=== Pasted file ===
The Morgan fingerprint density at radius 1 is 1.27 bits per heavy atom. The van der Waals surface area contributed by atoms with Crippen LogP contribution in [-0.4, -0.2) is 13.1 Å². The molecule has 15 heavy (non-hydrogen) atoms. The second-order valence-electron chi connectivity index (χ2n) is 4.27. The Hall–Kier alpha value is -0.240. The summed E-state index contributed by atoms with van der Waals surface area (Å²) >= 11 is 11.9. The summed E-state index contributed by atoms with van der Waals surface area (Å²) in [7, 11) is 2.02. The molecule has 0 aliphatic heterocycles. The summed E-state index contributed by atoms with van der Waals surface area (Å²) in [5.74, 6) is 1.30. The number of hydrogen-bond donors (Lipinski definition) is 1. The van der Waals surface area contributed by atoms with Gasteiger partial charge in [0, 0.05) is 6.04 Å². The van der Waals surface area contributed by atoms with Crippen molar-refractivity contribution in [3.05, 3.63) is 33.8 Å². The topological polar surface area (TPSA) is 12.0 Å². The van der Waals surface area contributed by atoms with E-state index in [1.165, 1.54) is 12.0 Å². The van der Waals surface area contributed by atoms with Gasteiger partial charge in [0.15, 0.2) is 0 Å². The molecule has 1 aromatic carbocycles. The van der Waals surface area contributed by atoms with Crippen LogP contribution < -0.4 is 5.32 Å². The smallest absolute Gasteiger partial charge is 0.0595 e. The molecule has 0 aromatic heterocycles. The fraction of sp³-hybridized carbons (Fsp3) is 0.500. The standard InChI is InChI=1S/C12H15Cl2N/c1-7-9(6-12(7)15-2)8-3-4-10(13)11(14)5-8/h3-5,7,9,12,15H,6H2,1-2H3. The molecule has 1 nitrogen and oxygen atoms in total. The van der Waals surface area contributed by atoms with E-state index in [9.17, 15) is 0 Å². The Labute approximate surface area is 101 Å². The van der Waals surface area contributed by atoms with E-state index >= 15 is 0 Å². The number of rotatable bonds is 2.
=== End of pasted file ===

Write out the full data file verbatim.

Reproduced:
The Morgan fingerprint density at radius 1 is 1.27 bits per heavy atom. The van der Waals surface area contributed by atoms with Crippen LogP contribution in [-0.4, -0.2) is 13.1 Å². The molecule has 15 heavy (non-hydrogen) atoms. The second-order valence-electron chi connectivity index (χ2n) is 4.27. The Hall–Kier alpha value is -0.240. The summed E-state index contributed by atoms with van der Waals surface area (Å²) >= 11 is 11.9. The summed E-state index contributed by atoms with van der Waals surface area (Å²) in [7, 11) is 2.02. The molecule has 0 aliphatic heterocycles. The summed E-state index contributed by atoms with van der Waals surface area (Å²) in [5.74, 6) is 1.30. The number of hydrogen-bond donors (Lipinski definition) is 1. The van der Waals surface area contributed by atoms with Gasteiger partial charge in [0, 0.05) is 6.04 Å². The van der Waals surface area contributed by atoms with Crippen molar-refractivity contribution in [3.05, 3.63) is 33.8 Å². The topological polar surface area (TPSA) is 12.0 Å². The van der Waals surface area contributed by atoms with E-state index in [1.165, 1.54) is 12.0 Å². The van der Waals surface area contributed by atoms with Gasteiger partial charge in [0.15, 0.2) is 0 Å². The molecule has 1 aromatic carbocycles. The van der Waals surface area contributed by atoms with Crippen LogP contribution < -0.4 is 5.32 Å². The smallest absolute Gasteiger partial charge is 0.0595 e. The molecule has 0 aromatic heterocycles. The fraction of sp³-hybridized carbons (Fsp3) is 0.500. The standard InChI is InChI=1S/C12H15Cl2N/c1-7-9(6-12(7)15-2)8-3-4-10(13)11(14)5-8/h3-5,7,9,12,15H,6H2,1-2H3. The molecule has 1 nitrogen and oxygen atoms in total. The van der Waals surface area contributed by atoms with E-state index in [9.17, 15) is 0 Å². The Labute approximate surface area is 101 Å². The van der Waals surface area contributed by atoms with E-state index >= 15 is 0 Å². The number of rotatable bonds is 2.